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The Shengshui Temple Kindergarten Attack
Classification: Mass murderer
Characteristics: Kindergarten attack - Unhappy after a property dispute
Number of victims: 9
Date of murders: May 12, 2010
Date of birth: 1961
Victims profile: Five boys, two girls, the kindergarten owner, Wu Hongying, 50, and her mother, 80-year-old Su Runhua
Method of murder: Hacked to death with a cleaver
Location: Shengshui, Shaanxi Province, China
Status: Committed suicide the same day

May 12, 2010 - Hanzhong, China Wu Huanming 10 Dead 11 Injured

An assailant killed seven children and two adults and wounded 11 other children at the Shengshui Temple Kindergarten in Hanzhong when he attacked them with a cleaver. The assailant, identified as 48-year-old Wu Huanming, fled from the school and committed suicide when he returned to his house.


China children 'hacked to death' in new school attack

BBC News

May 12, 2010

Seven children and two adults have been hacked to death at a kindergarten in China, the latest in a series of school attacks, state media report.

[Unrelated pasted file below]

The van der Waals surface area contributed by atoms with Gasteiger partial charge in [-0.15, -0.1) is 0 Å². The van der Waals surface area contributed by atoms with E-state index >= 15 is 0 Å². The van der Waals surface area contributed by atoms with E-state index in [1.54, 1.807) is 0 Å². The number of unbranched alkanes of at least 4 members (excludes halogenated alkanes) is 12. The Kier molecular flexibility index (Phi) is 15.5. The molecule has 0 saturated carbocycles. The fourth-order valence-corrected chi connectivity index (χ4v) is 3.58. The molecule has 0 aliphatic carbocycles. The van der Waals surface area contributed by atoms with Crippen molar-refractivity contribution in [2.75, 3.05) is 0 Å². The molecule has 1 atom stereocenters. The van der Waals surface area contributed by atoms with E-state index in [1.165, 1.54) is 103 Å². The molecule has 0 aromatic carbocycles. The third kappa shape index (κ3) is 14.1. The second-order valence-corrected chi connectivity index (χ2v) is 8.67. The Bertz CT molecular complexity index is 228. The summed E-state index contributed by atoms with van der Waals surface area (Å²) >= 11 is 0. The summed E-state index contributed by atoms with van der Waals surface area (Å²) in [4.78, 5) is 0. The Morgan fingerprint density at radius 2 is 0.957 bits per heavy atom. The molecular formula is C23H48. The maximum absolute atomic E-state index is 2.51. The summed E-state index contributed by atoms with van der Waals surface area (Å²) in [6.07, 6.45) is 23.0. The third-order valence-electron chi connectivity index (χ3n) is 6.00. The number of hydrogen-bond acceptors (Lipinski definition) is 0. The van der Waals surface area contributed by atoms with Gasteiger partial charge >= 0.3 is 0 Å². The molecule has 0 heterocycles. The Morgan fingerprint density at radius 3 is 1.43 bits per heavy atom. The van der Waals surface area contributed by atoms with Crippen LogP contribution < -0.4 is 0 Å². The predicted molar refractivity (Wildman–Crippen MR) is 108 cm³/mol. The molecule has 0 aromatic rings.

Another 11 children were injured in the attack near Hanzhong city, Shaanxi province, Xinhua news agency reported.

The children were all thought to be under the age of six. Their attacker later killed himself.

There have been five violent school attacks in the past two months in China, leaving dozens dead or injured.

In March, a man stabbed to death eight pupils at a school in Fujian province. He was executed soon afterwards.

In the space of a week in late April, three more attacks in different parts of China left dozens of children injured.

The BBC's Michael Bristow in Beijing says media reports of the latest incident have been minimal, perhaps in an attempt to discourage the copycat attacks that many parents now fear.

Hanzhong city officials said the man entered the privately-run Shengshui Temple kindergarten at about 0800 local time (0100 BST) as the school day was beginning.

Xinhua named him as Wu Huanming, a 48-year-old local man, and said he was armed with a meat cleaver, commonly used in Chinese homes.